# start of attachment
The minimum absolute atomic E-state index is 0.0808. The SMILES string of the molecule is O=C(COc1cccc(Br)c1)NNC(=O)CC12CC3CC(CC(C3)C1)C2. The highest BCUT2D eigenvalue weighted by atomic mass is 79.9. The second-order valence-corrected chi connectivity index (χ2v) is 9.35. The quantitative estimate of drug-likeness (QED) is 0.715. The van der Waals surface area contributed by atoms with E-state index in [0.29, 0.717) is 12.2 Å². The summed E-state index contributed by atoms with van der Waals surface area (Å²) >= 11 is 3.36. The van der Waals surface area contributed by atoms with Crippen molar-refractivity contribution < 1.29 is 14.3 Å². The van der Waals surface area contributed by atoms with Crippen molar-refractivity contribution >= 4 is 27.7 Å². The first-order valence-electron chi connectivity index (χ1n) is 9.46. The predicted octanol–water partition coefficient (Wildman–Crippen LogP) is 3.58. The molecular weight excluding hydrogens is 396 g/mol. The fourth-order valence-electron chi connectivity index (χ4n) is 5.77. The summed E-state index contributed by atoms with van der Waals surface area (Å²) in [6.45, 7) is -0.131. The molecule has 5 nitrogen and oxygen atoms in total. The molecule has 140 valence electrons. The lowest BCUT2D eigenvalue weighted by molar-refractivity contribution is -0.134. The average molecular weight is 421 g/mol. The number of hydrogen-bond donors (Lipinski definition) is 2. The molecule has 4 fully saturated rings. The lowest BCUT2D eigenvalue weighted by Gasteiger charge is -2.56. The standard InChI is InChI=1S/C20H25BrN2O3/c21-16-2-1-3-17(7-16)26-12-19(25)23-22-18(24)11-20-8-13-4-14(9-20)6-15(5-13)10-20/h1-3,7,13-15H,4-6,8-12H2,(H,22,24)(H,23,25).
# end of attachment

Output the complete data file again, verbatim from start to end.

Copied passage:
The minimum absolute atomic E-state index is 0.0808. The SMILES string of the molecule is O=C(COc1cccc(Br)c1)NNC(=O)CC12CC3CC(CC(C3)C1)C2. The highest BCUT2D eigenvalue weighted by atomic mass is 79.9. The second-order valence-corrected chi connectivity index (χ2v) is 9.35. The quantitative estimate of drug-likeness (QED) is 0.715. The van der Waals surface area contributed by atoms with E-state index in [0.29, 0.717) is 12.2 Å². The summed E-state index contributed by atoms with van der Waals surface area (Å²) >= 11 is 3.36. The van der Waals surface area contributed by atoms with Crippen molar-refractivity contribution < 1.29 is 14.3 Å². The van der Waals surface area contributed by atoms with Crippen molar-refractivity contribution >= 4 is 27.7 Å². The first-order valence-electron chi connectivity index (χ1n) is 9.46. The predicted octanol–water partition coefficient (Wildman–Crippen LogP) is 3.58. The molecular weight excluding hydrogens is 396 g/mol. The fourth-order valence-electron chi connectivity index (χ4n) is 5.77. The summed E-state index contributed by atoms with van der Waals surface area (Å²) in [6.45, 7) is -0.131. The molecule has 5 nitrogen and oxygen atoms in total. The molecule has 140 valence electrons. The lowest BCUT2D eigenvalue weighted by molar-refractivity contribution is -0.134. The average molecular weight is 421 g/mol. The number of hydrogen-bond donors (Lipinski definition) is 2. The molecule has 4 fully saturated rings. The lowest BCUT2D eigenvalue weighted by Gasteiger charge is -2.56. The standard InChI is InChI=1S/C20H25BrN2O3/c21-16-2-1-3-17(7-16)26-12-19(25)23-22-18(24)11-20-8-13-4-14(9-20)6-15(5-13)10-20/h1-3,7,13-15H,4-6,8-12H2,(H,22,24)(H,23,25).